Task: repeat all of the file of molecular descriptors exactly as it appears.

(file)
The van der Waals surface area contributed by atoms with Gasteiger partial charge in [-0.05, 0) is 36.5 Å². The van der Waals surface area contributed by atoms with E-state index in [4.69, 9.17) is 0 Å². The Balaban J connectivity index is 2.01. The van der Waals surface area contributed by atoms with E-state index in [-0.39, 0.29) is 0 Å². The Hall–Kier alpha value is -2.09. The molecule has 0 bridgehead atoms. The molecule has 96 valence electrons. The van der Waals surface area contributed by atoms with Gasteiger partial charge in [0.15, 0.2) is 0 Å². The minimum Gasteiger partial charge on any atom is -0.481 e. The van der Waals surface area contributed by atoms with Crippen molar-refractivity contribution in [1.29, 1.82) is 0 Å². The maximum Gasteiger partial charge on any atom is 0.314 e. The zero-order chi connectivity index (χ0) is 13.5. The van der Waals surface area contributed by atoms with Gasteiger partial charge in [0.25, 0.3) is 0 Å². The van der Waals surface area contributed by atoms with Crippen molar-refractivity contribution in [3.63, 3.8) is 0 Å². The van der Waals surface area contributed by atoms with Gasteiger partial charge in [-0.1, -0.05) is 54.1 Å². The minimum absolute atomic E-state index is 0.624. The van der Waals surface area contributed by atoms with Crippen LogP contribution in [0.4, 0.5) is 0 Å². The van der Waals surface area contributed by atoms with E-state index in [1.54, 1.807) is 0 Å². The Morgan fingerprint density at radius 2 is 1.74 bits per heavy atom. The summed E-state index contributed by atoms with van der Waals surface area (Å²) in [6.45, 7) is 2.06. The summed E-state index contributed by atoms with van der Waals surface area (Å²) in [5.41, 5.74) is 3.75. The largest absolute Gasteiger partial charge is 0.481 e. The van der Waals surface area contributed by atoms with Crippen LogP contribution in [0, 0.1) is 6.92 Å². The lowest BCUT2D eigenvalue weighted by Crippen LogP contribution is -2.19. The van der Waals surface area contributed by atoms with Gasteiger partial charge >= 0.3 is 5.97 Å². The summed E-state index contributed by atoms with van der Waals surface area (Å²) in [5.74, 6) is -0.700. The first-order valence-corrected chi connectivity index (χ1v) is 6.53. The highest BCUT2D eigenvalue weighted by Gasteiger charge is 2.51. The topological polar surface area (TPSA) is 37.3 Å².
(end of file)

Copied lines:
The van der Waals surface area contributed by atoms with Gasteiger partial charge in [-0.05, 0) is 36.5 Å². The van der Waals surface area contributed by atoms with E-state index in [4.69, 9.17) is 0 Å². The Balaban J connectivity index is 2.01. The van der Waals surface area contributed by atoms with E-state index in [-0.39, 0.29) is 0 Å². The Hall–Kier alpha value is -2.09. The molecule has 0 bridgehead atoms. The molecule has 96 valence electrons. The van der Waals surface area contributed by atoms with Gasteiger partial charge in [0.15, 0.2) is 0 Å². The minimum Gasteiger partial charge on any atom is -0.481 e. The van der Waals surface area contributed by atoms with Crippen molar-refractivity contribution in [1.29, 1.82) is 0 Å². The maximum Gasteiger partial charge on any atom is 0.314 e. The zero-order chi connectivity index (χ0) is 13.5. The van der Waals surface area contributed by atoms with Gasteiger partial charge in [0.25, 0.3) is 0 Å². The van der Waals surface area contributed by atoms with Crippen molar-refractivity contribution in [3.63, 3.8) is 0 Å². The van der Waals surface area contributed by atoms with Gasteiger partial charge in [-0.1, -0.05) is 54.1 Å². The minimum absolute atomic E-state index is 0.624. The van der Waals surface area contributed by atoms with Crippen LogP contribution in [0.4, 0.5) is 0 Å². The van der Waals surface area contributed by atoms with E-state index in [1.54, 1.807) is 0 Å². The Morgan fingerprint density at radius 2 is 1.74 bits per heavy atom. The summed E-state index contributed by atoms with van der Waals surface area (Å²) in [6.45, 7) is 2.06. The summed E-state index contributed by atoms with van der Waals surface area (Å²) in [5.41, 5.74) is 3.75. The largest absolute Gasteiger partial charge is 0.481 e. The van der Waals surface area contributed by atoms with Crippen LogP contribution in [0, 0.1) is 6.92 Å². The lowest BCUT2D eigenvalue weighted by Crippen LogP contribution is -2.19. The van der Waals surface area contributed by atoms with Gasteiger partial charge >= 0.3 is 5.97 Å². The summed E-state index contributed by atoms with van der Waals surface area (Å²) in [5.74, 6) is -0.700. The first-order valence-corrected chi connectivity index (χ1v) is 6.53. The highest BCUT2D eigenvalue weighted by Gasteiger charge is 2.51. The topological polar surface area (TPSA) is 37.3 Å².